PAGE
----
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29 July, 2014

THE MODEL OF A HOLY LIFE 


BY: Horatius Bonar (1808—1889)

First let's me say Hi and how much I missed you guys the past few weeks!

I AM BACK NOW & THANKS SO MUCH FOR YOUR PATIENCE. .
I finally got my Laptop back last night. through this ordeal I learned to trust Him with the small things of my life, I learned to exercise patience and I also found out how important this ministry is to me because I missed you guys my FaceBook and Blogs Christian family tremendously. TOGETHER, we are His Church and we are being prepared as His bride. Oh! what a day that will be!

I will take the time tonight to like all those pages invitations as I go through my emails. Thank you for being so patient with me.
I love you guys with the Agape love of God!
M.J


THE MODEL OF A HOLY LIFE

"These are those who follow the Lamb wherever He goes."—Revelation 14:4.

"Follow me!"—John 11:22.

"Leaving us an example, that we should follow His steps."—2 Peter 2:21.

"I Paul myself beseech you, by the meekness and gentleness of Christ."—2 Corinthians 10:1.
These four passages point more or less to our responsibility for a holy life—and to Christ as the true model of that life. We are redeemed—that we may be holy. We are freely pardoned—that we may be holy. We look to Jesus—that we may be holy. We are filled with the Spirit—that we may be holy. The true religious life rises out of redemption—and is a copy of Christ's walk on earth. Beholding Him—we are changed into His image, from glory to glory.

The first of these passages refers specially to the future honor of the saints. Their peculiar privilege is to be attendance on the Lamb—'forever with the Lord;' forever beholding His face; forever waiting on Him, sharing His fellowship, doing His will, enjoying His blessedness, when day has broken, and the shadows fled away. They are to be to the Lamb in His exaltation, what the twelve disciples were in His humiliation—'followers'—though in a far higher sense than was known in the days of His flesh. Yet we may use this verse to point out Christ—as our present leader and example. We follow Him here in suffering and service—as we shall follow Him hereafter in glory and in joy!

Christ was our substitute when He was here on earth—we are His representatives now that He is absent. We are to be 'lights in the world,' as He was. For this end we are to 'follow His steps,' live as He lived, love as He loved, speak as He spoke. He is our pattern and model. Shine as He shone! He was the 'Israelite indeed,' the true Nathanael, in whom was no deceit. He was the true Nazarite. Let us be Nazarites as He was—consecrated to God, and separate from the world. Look up, Christian, look up! Not Babylon; but Jerusalem, is your hope and your home. Thus Peter points to Christ as our 'example,' remembering perhaps His last words to himself, 'Follow me.'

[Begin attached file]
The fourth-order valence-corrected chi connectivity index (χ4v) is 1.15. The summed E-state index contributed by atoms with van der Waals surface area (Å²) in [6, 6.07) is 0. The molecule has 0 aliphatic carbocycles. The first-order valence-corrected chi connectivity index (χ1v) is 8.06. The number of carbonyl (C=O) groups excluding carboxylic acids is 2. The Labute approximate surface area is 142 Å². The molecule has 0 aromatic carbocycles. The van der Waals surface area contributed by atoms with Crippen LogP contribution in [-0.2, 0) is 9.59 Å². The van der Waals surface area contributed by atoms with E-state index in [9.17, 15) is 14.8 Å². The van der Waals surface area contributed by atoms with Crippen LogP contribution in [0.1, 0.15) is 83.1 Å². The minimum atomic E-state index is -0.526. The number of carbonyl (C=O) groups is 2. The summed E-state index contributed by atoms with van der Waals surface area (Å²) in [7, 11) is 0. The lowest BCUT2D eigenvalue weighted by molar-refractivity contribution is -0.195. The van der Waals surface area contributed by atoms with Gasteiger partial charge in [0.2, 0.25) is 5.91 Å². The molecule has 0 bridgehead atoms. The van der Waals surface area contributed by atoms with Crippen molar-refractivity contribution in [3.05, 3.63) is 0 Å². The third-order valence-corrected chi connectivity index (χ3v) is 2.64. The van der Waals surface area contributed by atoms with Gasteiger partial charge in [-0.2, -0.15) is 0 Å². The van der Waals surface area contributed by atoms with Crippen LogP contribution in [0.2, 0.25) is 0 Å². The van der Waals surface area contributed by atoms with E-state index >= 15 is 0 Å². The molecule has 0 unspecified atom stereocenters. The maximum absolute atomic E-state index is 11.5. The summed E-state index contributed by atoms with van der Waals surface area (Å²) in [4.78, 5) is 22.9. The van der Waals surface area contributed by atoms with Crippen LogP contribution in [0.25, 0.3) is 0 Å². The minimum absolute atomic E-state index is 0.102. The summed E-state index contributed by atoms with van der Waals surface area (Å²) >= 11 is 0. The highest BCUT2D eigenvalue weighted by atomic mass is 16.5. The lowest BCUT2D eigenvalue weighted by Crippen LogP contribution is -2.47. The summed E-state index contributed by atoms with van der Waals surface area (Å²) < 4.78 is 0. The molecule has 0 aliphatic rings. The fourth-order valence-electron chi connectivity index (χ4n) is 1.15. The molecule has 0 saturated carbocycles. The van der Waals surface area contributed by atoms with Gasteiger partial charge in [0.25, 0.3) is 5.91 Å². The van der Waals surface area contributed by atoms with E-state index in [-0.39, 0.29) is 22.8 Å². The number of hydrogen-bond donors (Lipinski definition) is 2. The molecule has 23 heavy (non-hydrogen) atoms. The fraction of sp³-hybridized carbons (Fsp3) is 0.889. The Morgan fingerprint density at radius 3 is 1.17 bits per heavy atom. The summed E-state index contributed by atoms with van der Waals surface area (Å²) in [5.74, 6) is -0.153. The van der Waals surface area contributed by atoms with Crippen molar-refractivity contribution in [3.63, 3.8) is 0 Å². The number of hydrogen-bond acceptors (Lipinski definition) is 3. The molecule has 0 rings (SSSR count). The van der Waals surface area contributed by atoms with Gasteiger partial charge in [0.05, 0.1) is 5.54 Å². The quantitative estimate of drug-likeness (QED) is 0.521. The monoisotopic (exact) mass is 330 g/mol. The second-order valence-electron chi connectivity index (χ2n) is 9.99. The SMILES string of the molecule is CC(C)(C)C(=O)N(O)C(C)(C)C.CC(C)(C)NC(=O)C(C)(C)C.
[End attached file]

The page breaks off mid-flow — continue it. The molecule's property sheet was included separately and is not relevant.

The third of these passages connects together the suffering and the example. In it Peter places both before us at once, that we may have our eye on both, not separating the blood from the holiness, yet keeping both distinct, the former as the fountainhead of the latter. Jesus by His blood 'washes,' 'sanctifies', 'justifies' (Romans 5:9; 1 Corinthians 6:11). And while doing so, presents Himself as our model—the true doer of the Father's will.

Let us note Peter's words more at length. Christ for us, or Christ our substitute—that is the first thing. Christ in us, or Christ our life—that is the next. Christ before us, or Christ our model—that is the next. These three great truths make up a large portion of Christianity.
We look to Christ for salvation, and we obtain it as surely and simply as Israel obtained healing by looking at the brazen serpent. We look to Christ for conformity to His likeness—and we are changed into His likeness as we gaze upon Him!

The model or pattern is a COMPLETE one. Others models have only one feature of beauty, and are imperfect. Christ is perfect. Every feature is there; every line is there. We are to grow like it; to be imitators of Christ. We are to copy Him. In copying a man, there is danger of producing a stiff, second-hand, second-rate resemblance. Not so in copying Christ. He is the divine model. It is God's purpose and desire that we copy Him. He is gone to heaven, but has left this pattern as a legacy.


A Christian, then, is a copy of Christ. His inner and outer man are to be copies of Christ. It is Christ's footsteps he is to walk in. It is Christ's image that he is to reflect. It is not Paul, nor Peter, nor Luther, nor Calvin, nor Rutherford that he is to copy—but Christ Himself. Other models may illustrate this, and so help in the imitation of Christ; but only as doing this are they useful; otherwise they are dangerous.